What’s In a Food With Modern Agriculture?

We grow a range of veges and they taste much better than anything we can buy in the supermarket or even the local market. These past few years my dearest and I have changed our eating habits quite a bit. We cut out bread and milk and eat little food that comes with a list of ingredients. We eat out much less and enjoy our degustation more than ever.

zucchini-flower

Up and coming zucchini in our garden

It is no real surprise that modern agriculture produces food that is less nourishing than that produced say 50 years ago. Here are just some of the conclusions from many scientific studies that have been done these past decades.

Fruit and veg from 1950 to 2000 – US survey of 43 crops found: Vitamin C: -15%, Iron: -15%, Vitamin B2: -38%, Calcium: -16%, Protein: -6%, Phosphorous: -9%
Broccoli has 18% less iron, 30% less magnesium and 28% less zinc.

Beef from cattle and milk from cows reared outdoors on grass rather than indoors has better nutritional profile of proteins, fatty acids and antioxidants.

Pasta: Since the 60’s yields of fast growing wheat have shot up and levels of zinc, iron and magnesium have decreased significantly.

It’s not all bad – some foods actually contain more nutrients.

Carrots are more orangey so contain twice as much vitamin A today as they did 50 years ago (which our body derives from beta-carotene). There is no evidence of any change in iron content of spinach but interestingly fluorescent lighting in shops does boost it’s vitamin levels. Eggs have more selenium and vitamin D due to improved feed.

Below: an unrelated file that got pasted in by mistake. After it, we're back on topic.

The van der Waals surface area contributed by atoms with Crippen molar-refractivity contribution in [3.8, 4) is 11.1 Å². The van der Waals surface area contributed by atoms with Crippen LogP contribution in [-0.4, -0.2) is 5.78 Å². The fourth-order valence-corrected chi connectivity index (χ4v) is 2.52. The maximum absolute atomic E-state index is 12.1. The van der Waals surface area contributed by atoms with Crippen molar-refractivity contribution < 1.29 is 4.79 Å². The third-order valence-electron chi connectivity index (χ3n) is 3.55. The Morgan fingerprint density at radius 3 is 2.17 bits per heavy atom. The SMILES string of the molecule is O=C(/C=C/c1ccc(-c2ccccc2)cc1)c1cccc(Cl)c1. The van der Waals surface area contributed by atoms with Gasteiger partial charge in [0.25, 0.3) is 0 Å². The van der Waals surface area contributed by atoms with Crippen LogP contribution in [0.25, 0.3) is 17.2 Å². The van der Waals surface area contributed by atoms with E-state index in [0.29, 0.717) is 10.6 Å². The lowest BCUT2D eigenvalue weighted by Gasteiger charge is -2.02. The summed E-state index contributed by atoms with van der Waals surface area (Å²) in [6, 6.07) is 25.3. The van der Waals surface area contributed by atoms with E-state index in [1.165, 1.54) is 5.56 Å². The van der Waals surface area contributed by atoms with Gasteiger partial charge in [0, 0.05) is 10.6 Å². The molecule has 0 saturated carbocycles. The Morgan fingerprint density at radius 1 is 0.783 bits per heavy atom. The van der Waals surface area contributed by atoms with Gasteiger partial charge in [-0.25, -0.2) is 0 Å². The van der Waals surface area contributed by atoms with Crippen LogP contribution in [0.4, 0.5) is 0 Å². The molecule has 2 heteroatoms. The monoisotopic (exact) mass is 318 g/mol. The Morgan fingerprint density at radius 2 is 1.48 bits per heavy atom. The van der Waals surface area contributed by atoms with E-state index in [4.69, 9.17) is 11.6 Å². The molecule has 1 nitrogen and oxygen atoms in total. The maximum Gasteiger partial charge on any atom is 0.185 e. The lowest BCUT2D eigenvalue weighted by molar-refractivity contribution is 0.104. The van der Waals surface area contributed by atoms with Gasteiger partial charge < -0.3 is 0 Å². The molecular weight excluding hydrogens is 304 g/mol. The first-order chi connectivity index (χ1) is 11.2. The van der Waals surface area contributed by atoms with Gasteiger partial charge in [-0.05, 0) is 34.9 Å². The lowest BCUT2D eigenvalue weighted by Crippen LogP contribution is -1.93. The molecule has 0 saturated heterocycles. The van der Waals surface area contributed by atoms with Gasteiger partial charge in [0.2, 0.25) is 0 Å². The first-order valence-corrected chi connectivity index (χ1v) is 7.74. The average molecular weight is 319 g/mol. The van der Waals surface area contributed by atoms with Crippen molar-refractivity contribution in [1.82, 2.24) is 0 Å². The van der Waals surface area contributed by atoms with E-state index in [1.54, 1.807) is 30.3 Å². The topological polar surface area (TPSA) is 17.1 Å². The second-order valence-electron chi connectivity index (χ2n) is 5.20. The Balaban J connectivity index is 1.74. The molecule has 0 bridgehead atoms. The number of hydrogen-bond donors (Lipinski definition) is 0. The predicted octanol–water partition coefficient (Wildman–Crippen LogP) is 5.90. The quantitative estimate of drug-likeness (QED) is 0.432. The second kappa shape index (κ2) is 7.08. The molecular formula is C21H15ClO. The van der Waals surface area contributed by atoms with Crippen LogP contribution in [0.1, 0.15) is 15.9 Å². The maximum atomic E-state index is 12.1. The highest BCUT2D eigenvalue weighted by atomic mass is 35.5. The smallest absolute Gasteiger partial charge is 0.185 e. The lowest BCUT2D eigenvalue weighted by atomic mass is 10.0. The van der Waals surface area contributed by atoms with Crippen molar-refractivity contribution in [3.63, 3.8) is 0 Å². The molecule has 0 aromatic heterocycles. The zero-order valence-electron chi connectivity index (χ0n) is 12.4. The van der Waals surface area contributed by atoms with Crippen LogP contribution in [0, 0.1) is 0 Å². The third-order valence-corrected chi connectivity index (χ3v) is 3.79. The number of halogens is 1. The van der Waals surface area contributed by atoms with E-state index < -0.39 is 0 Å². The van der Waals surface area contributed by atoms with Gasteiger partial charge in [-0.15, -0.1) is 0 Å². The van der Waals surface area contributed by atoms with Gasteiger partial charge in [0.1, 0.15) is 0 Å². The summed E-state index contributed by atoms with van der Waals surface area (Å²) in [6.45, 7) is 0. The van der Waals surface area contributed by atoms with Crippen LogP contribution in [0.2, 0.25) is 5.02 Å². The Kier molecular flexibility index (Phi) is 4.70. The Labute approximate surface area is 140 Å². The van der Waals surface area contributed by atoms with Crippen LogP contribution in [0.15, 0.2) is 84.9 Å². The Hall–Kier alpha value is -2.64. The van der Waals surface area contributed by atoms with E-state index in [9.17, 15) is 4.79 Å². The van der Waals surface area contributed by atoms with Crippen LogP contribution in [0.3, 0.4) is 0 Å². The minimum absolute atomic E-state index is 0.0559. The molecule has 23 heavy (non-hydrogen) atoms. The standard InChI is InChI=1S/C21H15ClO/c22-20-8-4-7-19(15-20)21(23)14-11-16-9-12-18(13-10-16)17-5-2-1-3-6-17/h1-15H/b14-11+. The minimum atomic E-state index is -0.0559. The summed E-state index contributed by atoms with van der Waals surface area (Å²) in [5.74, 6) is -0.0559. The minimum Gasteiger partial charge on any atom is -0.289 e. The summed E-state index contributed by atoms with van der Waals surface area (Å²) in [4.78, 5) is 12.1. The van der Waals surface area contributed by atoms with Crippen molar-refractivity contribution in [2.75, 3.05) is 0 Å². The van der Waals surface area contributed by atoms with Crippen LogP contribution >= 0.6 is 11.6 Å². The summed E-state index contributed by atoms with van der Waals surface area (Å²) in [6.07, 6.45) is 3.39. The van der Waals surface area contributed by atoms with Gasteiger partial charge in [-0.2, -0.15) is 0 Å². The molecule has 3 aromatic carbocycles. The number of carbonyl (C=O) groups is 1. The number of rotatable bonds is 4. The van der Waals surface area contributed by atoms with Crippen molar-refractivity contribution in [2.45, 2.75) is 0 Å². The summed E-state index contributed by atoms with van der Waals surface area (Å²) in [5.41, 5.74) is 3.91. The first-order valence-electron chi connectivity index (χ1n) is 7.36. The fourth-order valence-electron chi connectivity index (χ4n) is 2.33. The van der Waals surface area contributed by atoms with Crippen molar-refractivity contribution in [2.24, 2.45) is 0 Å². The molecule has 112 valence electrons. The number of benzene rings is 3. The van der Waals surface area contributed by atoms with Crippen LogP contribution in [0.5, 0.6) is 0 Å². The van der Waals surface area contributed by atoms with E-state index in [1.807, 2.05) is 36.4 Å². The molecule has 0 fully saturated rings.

It’s not just the way foods are grown. Much nutrition is lost because the fruit or vegetable is picked early for easy transport. Tomatoes are a case in point. Fruit left to ripen on the plant are able to recycle all available energy to sugars maximising the binding nutrients. Also vine ripened doesn’t necessarily mean picked when ripe. The vine or branch with all those lovely little tomatoes can be harvested then ripened later.

Time from harvest to plate is also another factor. The greater the time the greater the nutrient loss. Even a few days can make a big difference. Cold storage does mitigate nutrient loss to some extent. It is interesting to note that food such as beans that are snap frozen and eaten months later often contain more nutrients than beans that are harvested and shipped to the supermarket and eaten several days later.

What about organic food verses non-organic? Some studies show no difference in nutritional profile while others do. Intuitively for me organic wins hand down.

And what about the fatty acid profile of our food? An increasing number of health problems are being blamed on the inflammatory response in our bodies. The all important fatty acid ratio of omega-3 to omega-6 helps keep inflammation in check. This ratio has been skewed because of the overuse of vegetable oils. And not just direct consumption of foods but also indirectly with the feeding of livestock with grain and corn, and fish with vegetable oil foods. Grass and legume forages are the building blocks for omega-3 while corn is the basis for omega-6.

Ok so modern agriculture produces food that is less nutritious. But this is not as significant as the world’s penchant for processed food. My take on all this – we should be eating more good wholesome food (organic/home grown where possible) and less food that comes in a packet with a list of ingredients. Bon appetit!

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